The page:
Congresswill vote on the new fiscal framework at the plenary this week. The framework will replace the existing spending cap establishing that expenditures will always grow less than revenues (within 70% of total revenues), with real growth between 0.6% and 2.5% per year above inflation depending on the economic cycle. Congress modified the original proposal from the Finance Ministry to include automatic cuts for non-compliance with spending rules and stricter reporting obligations, while maintaining the notion of reaching a surplus on the public accounts by 2025. The bill should pass without difficulty and thus solidify the position of Congress in general, and House Speaker Arthur Lira particular, as leaders in driving forward the economic reform agenda. On another front, a joint parliamentary committee to investigate the 8 January ransacking of public buildings in Brasilia should be installed on Thursday, 25 May.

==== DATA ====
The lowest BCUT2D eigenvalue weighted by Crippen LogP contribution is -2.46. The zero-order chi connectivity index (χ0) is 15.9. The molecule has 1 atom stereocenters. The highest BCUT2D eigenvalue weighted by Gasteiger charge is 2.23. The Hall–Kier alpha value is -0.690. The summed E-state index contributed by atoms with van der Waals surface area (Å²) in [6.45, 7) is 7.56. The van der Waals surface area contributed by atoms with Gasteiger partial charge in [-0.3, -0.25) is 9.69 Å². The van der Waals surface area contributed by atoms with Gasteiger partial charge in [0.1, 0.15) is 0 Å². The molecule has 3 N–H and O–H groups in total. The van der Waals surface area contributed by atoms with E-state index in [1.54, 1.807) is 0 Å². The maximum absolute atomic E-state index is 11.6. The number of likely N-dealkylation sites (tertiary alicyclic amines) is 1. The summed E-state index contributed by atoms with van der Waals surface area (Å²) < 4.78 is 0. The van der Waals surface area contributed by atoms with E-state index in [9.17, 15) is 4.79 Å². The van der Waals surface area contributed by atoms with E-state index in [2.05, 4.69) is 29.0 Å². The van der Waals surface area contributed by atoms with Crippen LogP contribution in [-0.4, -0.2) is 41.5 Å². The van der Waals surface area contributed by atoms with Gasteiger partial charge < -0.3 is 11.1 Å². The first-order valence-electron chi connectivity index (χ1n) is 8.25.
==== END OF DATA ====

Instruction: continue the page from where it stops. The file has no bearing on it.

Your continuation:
Events of late last week will bring further fallout over the coming days. President Andres Manuel Lopez Obrador (AMLO) on 19 May ordered the expropriation of 120km of railway lines in Veracruz state operated by the transport division of the Grupo Mexico conglomerate controlled by German Larrea and its transfer to a military entity. AMLO is pushing for faster progress in the construction of an interoceanic rail corridor across the Isthmus of Tehuantepec as his presidency heads into its final phase. The surprise expropriation follows a Supreme Court (SCJN) ruling the day before that invalidates the government’s 2021 move to elevate various government infrastructure projects to “public interest” and “national security” status; the 2021 directive was seen as an attempt to bypass normal regulatory hurdles and reduce transparency, particularly as it pertains to the military, now a major government contractor. AMLO’s defiant reaction to the SCJN ruling was to issue a new decree bestowing the same national security status on specific projects including the Mayan Train (Tren Maya) project and the interoceanic rail corridor.